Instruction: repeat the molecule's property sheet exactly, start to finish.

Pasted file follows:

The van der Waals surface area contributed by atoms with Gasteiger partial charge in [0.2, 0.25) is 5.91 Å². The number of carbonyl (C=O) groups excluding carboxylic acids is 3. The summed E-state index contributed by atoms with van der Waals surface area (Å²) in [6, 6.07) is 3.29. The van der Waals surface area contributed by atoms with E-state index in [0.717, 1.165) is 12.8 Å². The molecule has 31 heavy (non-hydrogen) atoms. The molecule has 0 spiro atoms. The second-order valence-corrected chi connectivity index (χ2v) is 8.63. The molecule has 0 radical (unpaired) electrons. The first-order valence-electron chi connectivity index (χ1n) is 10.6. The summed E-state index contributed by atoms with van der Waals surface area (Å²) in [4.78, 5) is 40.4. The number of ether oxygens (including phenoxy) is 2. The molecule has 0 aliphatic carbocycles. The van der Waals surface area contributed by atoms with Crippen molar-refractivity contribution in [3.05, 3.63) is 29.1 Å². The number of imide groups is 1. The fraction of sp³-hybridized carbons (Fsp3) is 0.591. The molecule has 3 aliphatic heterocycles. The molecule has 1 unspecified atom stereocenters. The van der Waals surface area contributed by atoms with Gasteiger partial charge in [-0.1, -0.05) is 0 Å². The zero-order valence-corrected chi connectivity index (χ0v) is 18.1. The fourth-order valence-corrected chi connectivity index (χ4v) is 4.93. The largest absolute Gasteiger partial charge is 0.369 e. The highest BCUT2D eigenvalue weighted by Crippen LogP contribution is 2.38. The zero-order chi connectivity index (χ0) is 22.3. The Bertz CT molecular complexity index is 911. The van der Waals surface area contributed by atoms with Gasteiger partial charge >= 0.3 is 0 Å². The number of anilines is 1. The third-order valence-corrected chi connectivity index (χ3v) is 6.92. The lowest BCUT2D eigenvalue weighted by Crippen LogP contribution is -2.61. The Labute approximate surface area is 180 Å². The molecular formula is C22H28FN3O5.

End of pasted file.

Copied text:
The van der Waals surface area contributed by atoms with Gasteiger partial charge in [0.2, 0.25) is 5.91 Å². The number of carbonyl (C=O) groups excluding carboxylic acids is 3. The summed E-state index contributed by atoms with van der Waals surface area (Å²) in [6, 6.07) is 3.29. The van der Waals surface area contributed by atoms with E-state index in [0.717, 1.165) is 12.8 Å². The molecule has 31 heavy (non-hydrogen) atoms. The molecule has 0 spiro atoms. The second-order valence-corrected chi connectivity index (χ2v) is 8.63. The molecule has 0 radical (unpaired) electrons. The first-order valence-electron chi connectivity index (χ1n) is 10.6. The summed E-state index contributed by atoms with van der Waals surface area (Å²) in [4.78, 5) is 40.4. The number of ether oxygens (including phenoxy) is 2. The molecule has 0 aliphatic carbocycles. The van der Waals surface area contributed by atoms with Crippen molar-refractivity contribution in [3.05, 3.63) is 29.1 Å². The number of imide groups is 1. The fraction of sp³-hybridized carbons (Fsp3) is 0.591. The molecule has 3 aliphatic heterocycles. The molecule has 1 unspecified atom stereocenters. The van der Waals surface area contributed by atoms with Gasteiger partial charge in [-0.1, -0.05) is 0 Å². The zero-order valence-corrected chi connectivity index (χ0v) is 18.1. The fourth-order valence-corrected chi connectivity index (χ4v) is 4.93. The largest absolute Gasteiger partial charge is 0.369 e. The highest BCUT2D eigenvalue weighted by Crippen LogP contribution is 2.38. The zero-order chi connectivity index (χ0) is 22.3. The Bertz CT molecular complexity index is 911. The van der Waals surface area contributed by atoms with Gasteiger partial charge >= 0.3 is 0 Å². The number of anilines is 1. The third-order valence-corrected chi connectivity index (χ3v) is 6.92. The lowest BCUT2D eigenvalue weighted by Crippen LogP contribution is -2.61. The Labute approximate surface area is 180 Å². The molecular formula is C22H28FN3O5.